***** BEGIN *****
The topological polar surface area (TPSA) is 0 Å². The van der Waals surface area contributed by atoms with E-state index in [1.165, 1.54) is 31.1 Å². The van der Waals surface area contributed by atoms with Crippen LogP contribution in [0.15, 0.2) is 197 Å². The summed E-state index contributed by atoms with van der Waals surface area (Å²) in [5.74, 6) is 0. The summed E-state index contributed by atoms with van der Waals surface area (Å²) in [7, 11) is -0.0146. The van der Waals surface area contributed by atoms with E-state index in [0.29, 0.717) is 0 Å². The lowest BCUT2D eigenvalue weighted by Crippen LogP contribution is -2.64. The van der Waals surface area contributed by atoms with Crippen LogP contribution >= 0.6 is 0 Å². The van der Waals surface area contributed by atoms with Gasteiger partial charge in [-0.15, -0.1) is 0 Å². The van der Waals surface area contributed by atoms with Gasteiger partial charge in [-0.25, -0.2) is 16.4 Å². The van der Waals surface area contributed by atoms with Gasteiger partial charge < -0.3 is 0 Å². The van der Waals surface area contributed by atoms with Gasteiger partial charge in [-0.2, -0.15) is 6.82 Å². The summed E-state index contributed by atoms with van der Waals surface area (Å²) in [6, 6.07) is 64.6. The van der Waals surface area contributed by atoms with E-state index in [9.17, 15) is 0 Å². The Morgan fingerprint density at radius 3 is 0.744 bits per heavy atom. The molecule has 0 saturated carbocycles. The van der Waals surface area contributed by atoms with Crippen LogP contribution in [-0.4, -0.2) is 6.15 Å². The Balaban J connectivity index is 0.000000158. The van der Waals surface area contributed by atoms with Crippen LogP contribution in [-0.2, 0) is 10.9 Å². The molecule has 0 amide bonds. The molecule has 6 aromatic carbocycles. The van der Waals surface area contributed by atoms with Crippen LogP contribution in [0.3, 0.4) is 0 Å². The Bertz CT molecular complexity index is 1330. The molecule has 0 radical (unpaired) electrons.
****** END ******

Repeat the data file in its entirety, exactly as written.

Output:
The topological polar surface area (TPSA) is 0 Å². The van der Waals surface area contributed by atoms with E-state index in [1.165, 1.54) is 31.1 Å². The van der Waals surface area contributed by atoms with Crippen LogP contribution in [0.15, 0.2) is 197 Å². The summed E-state index contributed by atoms with van der Waals surface area (Å²) in [5.74, 6) is 0. The summed E-state index contributed by atoms with van der Waals surface area (Å²) in [7, 11) is -0.0146. The van der Waals surface area contributed by atoms with E-state index in [0.29, 0.717) is 0 Å². The lowest BCUT2D eigenvalue weighted by Crippen LogP contribution is -2.64. The van der Waals surface area contributed by atoms with Crippen LogP contribution >= 0.6 is 0 Å². The van der Waals surface area contributed by atoms with Gasteiger partial charge in [-0.15, -0.1) is 0 Å². The van der Waals surface area contributed by atoms with Gasteiger partial charge in [-0.25, -0.2) is 16.4 Å². The van der Waals surface area contributed by atoms with Gasteiger partial charge < -0.3 is 0 Å². The van der Waals surface area contributed by atoms with Gasteiger partial charge in [-0.2, -0.15) is 6.82 Å². The summed E-state index contributed by atoms with van der Waals surface area (Å²) in [6, 6.07) is 64.6. The van der Waals surface area contributed by atoms with E-state index in [9.17, 15) is 0 Å². The Morgan fingerprint density at radius 3 is 0.744 bits per heavy atom. The molecule has 0 saturated carbocycles. The van der Waals surface area contributed by atoms with Crippen LogP contribution in [-0.4, -0.2) is 6.15 Å². The Balaban J connectivity index is 0.000000158. The van der Waals surface area contributed by atoms with Crippen LogP contribution in [-0.2, 0) is 10.9 Å². The molecule has 0 amide bonds. The molecule has 6 aromatic carbocycles. The van der Waals surface area contributed by atoms with Crippen LogP contribution in [0.3, 0.4) is 0 Å². The Bertz CT molecular complexity index is 1330. The molecule has 0 radical (unpaired) electrons.